If you would like to go deeper, the book is out and available. It is full of stories similar to what you have read in the blog. If you would like a copy, you can buy it here.
Cast on 27 stitches or the number that you need to make this as wide as
you would want.
Sl 1, knit 25, p1
repeat this line until you have reached your desired length.
Securely weave in the ends.
I am able to get 2-3 scrubbiest from one solid skein. If I add stripes,
( there is less yarn per skein on the more decorative) With a decorative
yarn, I can usually make one with the decorative and use the remaining for
stripes on two other scrubbies. So out of a solid and a variegated you will
likely end up with 6 scrubbies.
The diagonal stripe one is a little trickier but basically knitting as well.
Cast on 3 stitches
Sl1, increase two stitches in the next stitch, p 1
Sl 1 knit to within the last stitch, p1
Sl 1, k1, yo, k1, yo, k1,p1
Sl 1, k to within the last stitch, p1
Continue with a yo at the beginning and end of every other row until you
have the desired size.
Every other row will be a decrease by 2. You still continue to yo
Sl 1, k1, yo, sl 1, k2 tog, pass sl st over, k to within the last 5 stitches,
k3 tog, yo, k1, p1.
Sl1, k to within the last stitch, p1
When you get to where you have 3 stitches remaining on your needle, sl1,
k2 tog, pass sl st over.
Contemplative Knitting – Zoom Class!
Join us for this introduction to Julie Cicora, author of “Contemplative Knitting” and “All I Can Do Is Pray” and her contemplative knitting class starting April 14, 2021. Julie will be speaking about creating a deeper connection with God through prayer while knitting. Discover how to set up and sustain a knitting prayer practice while learning how the experience of knitting can be a metaphor for our spiritual lives from starting something new to how we handle mistakes.
This is a 90 minute introduction about what the eight session class will cover.
Facilitator: Julie Cicora
Date: Thursday, March 25, 2021
Time: 10:30 AM – 11:30 AM Zoom
Fee: Free will, suggested offering $10
There will be an eight session class starting on April 14th! Go to Mercy Spirituality Center for more information. Click here.
Regular Post – Winding Yarn
Do you wind your balls by hand or do you use a ball winder? I have a ball winder at my house which I drag out and set up when I have a sweater quantity of yarn to wind or I’m doing over 400 feet of fingering yarn. I’m not at my house so I have been winding all of my yarn during the last year.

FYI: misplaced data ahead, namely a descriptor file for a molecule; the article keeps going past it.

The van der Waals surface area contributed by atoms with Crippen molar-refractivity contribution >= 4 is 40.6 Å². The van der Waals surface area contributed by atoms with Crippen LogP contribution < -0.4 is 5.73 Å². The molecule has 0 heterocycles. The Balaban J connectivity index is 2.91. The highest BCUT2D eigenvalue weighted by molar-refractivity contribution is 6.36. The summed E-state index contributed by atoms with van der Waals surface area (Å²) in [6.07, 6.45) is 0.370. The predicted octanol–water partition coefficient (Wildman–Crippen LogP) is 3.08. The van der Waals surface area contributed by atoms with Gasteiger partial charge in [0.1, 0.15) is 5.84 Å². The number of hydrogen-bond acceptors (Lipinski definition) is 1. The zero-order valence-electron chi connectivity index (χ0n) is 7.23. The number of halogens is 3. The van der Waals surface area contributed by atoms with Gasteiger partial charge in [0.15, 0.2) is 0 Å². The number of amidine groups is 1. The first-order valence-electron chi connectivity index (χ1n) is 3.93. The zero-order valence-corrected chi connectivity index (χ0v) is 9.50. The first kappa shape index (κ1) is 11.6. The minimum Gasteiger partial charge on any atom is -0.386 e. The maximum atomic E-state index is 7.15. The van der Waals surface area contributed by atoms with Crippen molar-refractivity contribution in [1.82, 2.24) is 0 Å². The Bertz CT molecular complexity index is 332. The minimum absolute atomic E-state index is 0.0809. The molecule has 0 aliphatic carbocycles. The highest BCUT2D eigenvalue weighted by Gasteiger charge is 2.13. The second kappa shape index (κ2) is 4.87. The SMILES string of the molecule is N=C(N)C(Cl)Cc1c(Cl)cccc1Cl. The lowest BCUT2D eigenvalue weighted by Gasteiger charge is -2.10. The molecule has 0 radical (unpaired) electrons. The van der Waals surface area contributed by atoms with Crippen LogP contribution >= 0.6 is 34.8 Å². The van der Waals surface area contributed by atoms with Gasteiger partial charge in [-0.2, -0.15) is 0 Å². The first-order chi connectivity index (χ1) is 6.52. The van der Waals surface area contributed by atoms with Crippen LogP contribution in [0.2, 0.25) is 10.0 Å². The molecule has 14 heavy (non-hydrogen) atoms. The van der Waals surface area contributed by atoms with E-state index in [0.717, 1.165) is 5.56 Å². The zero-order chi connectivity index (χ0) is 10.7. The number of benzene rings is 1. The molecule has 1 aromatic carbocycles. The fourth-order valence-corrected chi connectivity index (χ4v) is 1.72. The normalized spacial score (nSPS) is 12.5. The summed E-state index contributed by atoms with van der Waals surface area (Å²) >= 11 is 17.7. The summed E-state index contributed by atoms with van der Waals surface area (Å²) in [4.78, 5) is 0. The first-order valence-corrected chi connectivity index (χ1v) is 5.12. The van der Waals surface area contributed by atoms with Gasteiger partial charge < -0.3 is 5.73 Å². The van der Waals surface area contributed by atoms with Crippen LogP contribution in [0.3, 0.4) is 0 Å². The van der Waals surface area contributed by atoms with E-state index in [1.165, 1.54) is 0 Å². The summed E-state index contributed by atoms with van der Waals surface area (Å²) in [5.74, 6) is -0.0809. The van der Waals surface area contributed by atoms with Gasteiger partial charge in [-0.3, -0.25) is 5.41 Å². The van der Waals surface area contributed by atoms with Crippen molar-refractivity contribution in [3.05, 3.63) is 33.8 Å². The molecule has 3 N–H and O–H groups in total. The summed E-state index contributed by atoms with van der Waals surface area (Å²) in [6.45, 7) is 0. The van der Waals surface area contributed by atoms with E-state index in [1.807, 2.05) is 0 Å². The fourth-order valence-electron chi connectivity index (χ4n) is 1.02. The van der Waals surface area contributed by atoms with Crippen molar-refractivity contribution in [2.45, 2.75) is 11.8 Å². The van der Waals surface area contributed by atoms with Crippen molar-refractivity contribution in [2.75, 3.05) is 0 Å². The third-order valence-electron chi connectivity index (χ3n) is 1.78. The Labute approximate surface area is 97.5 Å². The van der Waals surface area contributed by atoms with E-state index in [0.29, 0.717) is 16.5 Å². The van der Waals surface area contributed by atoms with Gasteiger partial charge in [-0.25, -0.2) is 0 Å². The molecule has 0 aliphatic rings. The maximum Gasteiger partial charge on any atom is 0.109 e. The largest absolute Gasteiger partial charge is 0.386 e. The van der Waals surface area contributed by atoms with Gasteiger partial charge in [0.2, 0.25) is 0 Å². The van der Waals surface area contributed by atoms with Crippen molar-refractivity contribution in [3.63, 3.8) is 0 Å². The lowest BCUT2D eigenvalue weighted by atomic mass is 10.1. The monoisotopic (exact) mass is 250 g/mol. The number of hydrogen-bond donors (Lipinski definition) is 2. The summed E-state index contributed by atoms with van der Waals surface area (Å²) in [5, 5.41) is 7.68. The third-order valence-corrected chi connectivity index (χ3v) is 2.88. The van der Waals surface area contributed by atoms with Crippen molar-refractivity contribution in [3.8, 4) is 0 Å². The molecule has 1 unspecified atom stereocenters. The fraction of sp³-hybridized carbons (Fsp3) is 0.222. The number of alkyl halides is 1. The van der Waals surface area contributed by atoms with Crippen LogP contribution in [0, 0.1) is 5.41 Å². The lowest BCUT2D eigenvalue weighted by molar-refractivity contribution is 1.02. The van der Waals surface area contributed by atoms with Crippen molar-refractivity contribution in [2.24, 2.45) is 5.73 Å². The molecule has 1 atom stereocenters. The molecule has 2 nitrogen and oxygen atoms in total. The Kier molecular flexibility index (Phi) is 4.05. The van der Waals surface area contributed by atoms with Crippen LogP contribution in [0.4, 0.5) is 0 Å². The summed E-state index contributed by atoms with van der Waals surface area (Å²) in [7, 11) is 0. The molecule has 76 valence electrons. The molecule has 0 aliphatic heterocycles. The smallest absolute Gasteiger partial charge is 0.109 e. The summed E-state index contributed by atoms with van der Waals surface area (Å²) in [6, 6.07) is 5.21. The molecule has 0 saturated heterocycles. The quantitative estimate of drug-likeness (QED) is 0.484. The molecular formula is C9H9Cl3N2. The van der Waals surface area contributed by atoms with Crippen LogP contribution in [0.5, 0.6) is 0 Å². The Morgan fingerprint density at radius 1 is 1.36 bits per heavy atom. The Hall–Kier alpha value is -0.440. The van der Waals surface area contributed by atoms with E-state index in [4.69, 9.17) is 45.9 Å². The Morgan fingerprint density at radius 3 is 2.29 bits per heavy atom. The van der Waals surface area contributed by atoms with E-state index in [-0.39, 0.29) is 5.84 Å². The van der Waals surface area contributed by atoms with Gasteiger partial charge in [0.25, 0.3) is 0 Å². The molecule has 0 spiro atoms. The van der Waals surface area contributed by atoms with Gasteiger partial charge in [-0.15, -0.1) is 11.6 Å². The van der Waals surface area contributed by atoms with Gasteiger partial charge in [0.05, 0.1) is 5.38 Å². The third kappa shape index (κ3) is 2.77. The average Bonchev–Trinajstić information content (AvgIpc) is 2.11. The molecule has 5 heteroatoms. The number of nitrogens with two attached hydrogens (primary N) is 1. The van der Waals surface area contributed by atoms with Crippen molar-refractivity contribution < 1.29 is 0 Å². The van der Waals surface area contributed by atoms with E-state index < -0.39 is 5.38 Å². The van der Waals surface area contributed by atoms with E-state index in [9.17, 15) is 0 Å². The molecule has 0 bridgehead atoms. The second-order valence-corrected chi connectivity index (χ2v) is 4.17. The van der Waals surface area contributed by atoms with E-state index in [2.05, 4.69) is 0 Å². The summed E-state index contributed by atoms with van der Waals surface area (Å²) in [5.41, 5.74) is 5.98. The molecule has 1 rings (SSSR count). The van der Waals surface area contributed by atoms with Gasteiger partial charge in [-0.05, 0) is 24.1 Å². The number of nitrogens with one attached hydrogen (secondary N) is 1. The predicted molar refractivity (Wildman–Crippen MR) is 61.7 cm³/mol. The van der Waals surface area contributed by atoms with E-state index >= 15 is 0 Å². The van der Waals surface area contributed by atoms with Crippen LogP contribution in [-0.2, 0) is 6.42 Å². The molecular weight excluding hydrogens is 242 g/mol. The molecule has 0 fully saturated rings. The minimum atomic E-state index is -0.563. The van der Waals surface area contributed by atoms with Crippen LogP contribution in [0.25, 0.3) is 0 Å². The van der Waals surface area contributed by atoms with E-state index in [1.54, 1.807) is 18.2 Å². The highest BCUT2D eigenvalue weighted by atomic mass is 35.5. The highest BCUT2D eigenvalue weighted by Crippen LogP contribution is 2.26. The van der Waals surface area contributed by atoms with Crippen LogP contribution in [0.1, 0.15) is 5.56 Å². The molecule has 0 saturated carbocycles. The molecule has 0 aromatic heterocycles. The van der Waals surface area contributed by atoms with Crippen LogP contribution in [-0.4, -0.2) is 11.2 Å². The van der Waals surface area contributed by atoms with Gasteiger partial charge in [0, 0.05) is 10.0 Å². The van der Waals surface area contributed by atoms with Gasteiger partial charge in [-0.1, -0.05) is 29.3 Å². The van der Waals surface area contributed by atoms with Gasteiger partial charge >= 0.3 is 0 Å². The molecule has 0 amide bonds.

I used to like to wind my yarn by hand. This was in the days when it was part of the process because I wasn’t aware of ball winders. It wasn’t an option. I stood with my arms apart for my mother holding the skein tight, bobbing and weaving to help her efforts along. I used to put the skein on a chair and walk around it. Now the skein sits over my knees. I must say 400 yards of fingering is long. It’s a little over 2 tenths of a mile. Winding my yarn myself is like walking whereas using a ball winder is like riding in a car. You miss a alot with the ball winder.
There are small imperfections in the yarn that are noticeable when your hands connect with the entire length of the skein. Finding these small imperfections can prevent greater disappointment down the road.
I was preparing to cast on a lace shawl made using a fine sticky mohair. While I was winding the ball, I found a knot. I would have been horrified if I had discovered the knot in the middle of a row. I hate taking out lace but sticky mohair lace??? Yikes. I cut the yarn and started a new ball. Now I could be in control of when I started the new ball of yarn which would NOT be in the middle of a row.
We all have small imperfections that can blossom into bigger problems if we don’t recognize them. When we discover some of the little things, we can try not to let them blow up out of proportion. We can cut out the knot, create a second ball, decide when to join the new yarn instead of having a big mess in our well planned lace. We can splice together the two ends and let the knot fall to the ground. But we have to find them first. We may have to put away the super fast ball winder and slow our process down. We may need to spend more time with our raw material, feeling each inch of the 400 yards until we discover where the problem areas are. This can take time, but it is time well spent.
8 rows of stockinette